Tuesday, April 7, 2020

Soial Distancing Fun

   Because quarantine is frying my brain, this post is going to be disjointed and random. YOU HAVE BEEN WARNED.

   I saw a post recently on Buzzfeed about what people would do if they became God, and over half the people said, "Give proof that I exist." Obviously, that infuriated me, and while I could talk for a while about how much evidence there is for God's existence and how if God literally coming to Earth and dying for us isn't enough, nothing is, but instead, I'll leave all those people that complain about nobody being able to "prove" God's existence with this: Philosophers can barely prove that they themselves exist. They're not really sure about you. Everything else could easily be a fever dream; there's no proof either way. You really expect them to be able to prove the existence of a higher power? You expect too much of them, my friend.
   I'm the only history major in my Western Civ class, and so I understand that I'm going to be the student that usually knows the answers to the professor's questions, but some of the stuff is so obvious that there should be other people that know it, like what the Rosetta Stone is. There's one of two things going on here: either nobody remembers anything they ever learned in history, even if they just learned it a semester ago, or other people know things and I'm the only person who feels like speaking up. Either way, I'm not impressed.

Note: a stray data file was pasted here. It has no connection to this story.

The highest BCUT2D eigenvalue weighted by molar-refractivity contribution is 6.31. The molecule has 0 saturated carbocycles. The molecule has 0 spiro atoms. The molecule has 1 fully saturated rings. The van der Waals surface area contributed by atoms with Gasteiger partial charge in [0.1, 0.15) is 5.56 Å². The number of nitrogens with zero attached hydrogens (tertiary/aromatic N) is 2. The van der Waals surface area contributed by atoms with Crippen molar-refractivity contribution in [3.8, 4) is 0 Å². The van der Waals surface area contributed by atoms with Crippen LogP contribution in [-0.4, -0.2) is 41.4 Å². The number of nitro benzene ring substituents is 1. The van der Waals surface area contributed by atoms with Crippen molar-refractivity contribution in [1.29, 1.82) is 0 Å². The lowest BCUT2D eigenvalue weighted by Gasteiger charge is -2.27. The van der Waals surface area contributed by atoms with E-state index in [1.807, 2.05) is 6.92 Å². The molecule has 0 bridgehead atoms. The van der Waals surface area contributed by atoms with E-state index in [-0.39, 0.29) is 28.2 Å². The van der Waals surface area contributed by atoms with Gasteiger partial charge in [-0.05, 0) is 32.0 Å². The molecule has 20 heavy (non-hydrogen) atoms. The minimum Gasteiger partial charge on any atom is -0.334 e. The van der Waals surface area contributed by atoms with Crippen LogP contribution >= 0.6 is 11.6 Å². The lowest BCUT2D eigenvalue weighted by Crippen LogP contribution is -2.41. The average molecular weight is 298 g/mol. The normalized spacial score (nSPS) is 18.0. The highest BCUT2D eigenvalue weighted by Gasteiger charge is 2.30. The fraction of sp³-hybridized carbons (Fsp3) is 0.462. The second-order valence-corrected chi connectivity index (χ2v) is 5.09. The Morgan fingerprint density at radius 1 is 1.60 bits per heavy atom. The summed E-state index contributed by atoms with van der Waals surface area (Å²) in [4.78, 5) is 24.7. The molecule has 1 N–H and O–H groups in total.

What is everyone else doing with their quarantine? I'm procrastinating.

   On the subject of quarantine, everything's shut down in my state right now, which means I get to keep the thirteen books I had out from different libraries for, like, about two or three months; in other words, long enough to actually read them all. Naturally, of course, instead of reading my library books, I'm rereading Ilyon Chronicles, listening to audiobooks I digitally borrowed, and doing my 2000-piece Star Wars puzzle. How can there be so many plain blue pieces in one puzzle?

   I'm also using this time to work on my current novel, which, somewhat appropriately, is a dystopian. Not featured in my novel, however, are pandemics, toilet paper shortages, or social distancing. Instead, I've been writing about brutal interrogations, labor camps, "brutal" eighty-degree summers in northern New York (so jealous, tbh), and impending medical experimentation. Included in my research for this novel is brainwashing, the effects of tasing, and the soil composition of New York. Also bench presses, for reasons.


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